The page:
Directed by: #ZaidaBergroth
As part of BFI Flare: London LGBTIQ+ Film Festival 2021
The screen opens, an uplifting piece complements a dancing woman, joyfully free-spirited. Then a crash; the destruction of war around her. A polarising and tough time to be alive, but it’s no defeat for the spirit of Tove Jansson (Alma Pöysti). Sprawling her years as a frantic romantic and independent artist, this vintage-like biopic follows the life and love of Jansson, and the creation of the Moomin books.
A delicately warm and bright visual palette brushes the screen, and the characters like strokes from an artists’ pencil, filling scenes with life as if a great painting. The performances are respectfully subtle, but Pöysti brings forward the most depth and solidifies her concrete role as the flirtatious but strong Tove Jansson. We see her dabble in relationships with men and women, though not hugely developed which makes her tricky to understand. Perhaps that’s an intentional disconnect, but it makes the film stagger in it’s emotional field. It isn’t until an hour in that we start to see some change in the story, and even then it’s fairly formulaic, but it does hold some interest within its performances and beautiful atmosphere.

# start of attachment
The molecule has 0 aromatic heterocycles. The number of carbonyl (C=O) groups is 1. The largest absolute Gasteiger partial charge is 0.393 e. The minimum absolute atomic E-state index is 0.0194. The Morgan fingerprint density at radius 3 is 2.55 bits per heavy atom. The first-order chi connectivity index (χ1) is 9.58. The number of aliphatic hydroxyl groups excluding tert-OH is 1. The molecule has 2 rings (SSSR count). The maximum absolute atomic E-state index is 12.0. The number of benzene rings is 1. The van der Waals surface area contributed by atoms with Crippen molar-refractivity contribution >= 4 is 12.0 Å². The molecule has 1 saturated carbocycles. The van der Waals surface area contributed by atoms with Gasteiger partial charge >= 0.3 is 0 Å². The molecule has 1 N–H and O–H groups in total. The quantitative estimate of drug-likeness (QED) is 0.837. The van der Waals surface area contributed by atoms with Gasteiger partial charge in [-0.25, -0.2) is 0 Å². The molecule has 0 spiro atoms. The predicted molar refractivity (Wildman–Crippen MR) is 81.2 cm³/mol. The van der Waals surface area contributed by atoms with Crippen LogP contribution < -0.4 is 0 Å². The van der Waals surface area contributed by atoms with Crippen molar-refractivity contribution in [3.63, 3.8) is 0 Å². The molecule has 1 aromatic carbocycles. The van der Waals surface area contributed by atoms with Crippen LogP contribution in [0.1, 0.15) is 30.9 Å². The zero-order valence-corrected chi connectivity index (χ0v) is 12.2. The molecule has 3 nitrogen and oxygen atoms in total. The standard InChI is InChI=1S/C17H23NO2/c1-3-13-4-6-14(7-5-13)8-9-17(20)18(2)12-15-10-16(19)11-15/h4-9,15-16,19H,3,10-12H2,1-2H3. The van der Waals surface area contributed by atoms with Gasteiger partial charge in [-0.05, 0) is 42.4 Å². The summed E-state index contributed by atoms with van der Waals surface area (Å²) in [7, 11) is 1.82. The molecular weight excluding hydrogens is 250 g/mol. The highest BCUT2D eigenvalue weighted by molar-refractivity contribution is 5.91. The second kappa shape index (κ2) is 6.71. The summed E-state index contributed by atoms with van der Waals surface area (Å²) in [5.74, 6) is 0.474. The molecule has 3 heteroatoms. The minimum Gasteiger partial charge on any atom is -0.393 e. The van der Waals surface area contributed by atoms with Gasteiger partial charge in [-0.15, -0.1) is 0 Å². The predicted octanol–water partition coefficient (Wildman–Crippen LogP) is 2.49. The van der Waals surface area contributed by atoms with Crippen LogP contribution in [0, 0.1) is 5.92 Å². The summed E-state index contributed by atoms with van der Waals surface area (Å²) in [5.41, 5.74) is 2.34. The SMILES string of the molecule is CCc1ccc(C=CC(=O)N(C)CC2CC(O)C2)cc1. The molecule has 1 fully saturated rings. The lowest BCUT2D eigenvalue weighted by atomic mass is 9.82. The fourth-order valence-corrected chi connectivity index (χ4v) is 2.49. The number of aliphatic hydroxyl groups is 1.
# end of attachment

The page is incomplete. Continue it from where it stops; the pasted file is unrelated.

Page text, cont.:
As biopics go, this treads familiar territory and while it’s pleasant to look at and appreciate, there’s really not much to it. There’s a lovely soundtrack to go with the visuals and a soft edit that takes its time, but there’s a lack of feeling and purpose. Tove features an array of wonderful performers but they’re not really given much to do beyond stand and talk, or laugh and love. A better film is in here, it just needed some more deep diving. We sort of skim through the years, from struggling artist to book launch and signings, but it feels like we got there too fast, yet simultaneously it stretched a thin narrative where nothing much else of note happened.
If anything, Tove makes me want to read about Jansson myself, rather than accept what we’re given here. It’s like an introductory piece that just barely scratches the surface of her seemingly interesting life. The way Tove throws us into various instances of romantic encounters and then very quickly pulls us out is somewhat jarring. Jansson skips around from Vivica (Krista Kosonen) and Atos (Shanti Roney), not really settling, and then, after creating a book, the film just… ends. All this to say, if you know of Tove Jansson prior to this film, you’ll probably enjoy Tove for what it is. But if you’re looking to learn a lot about the person behind the art, you won’t find much here.
BFI Flare runs from March 17th - 28th, for more info visit: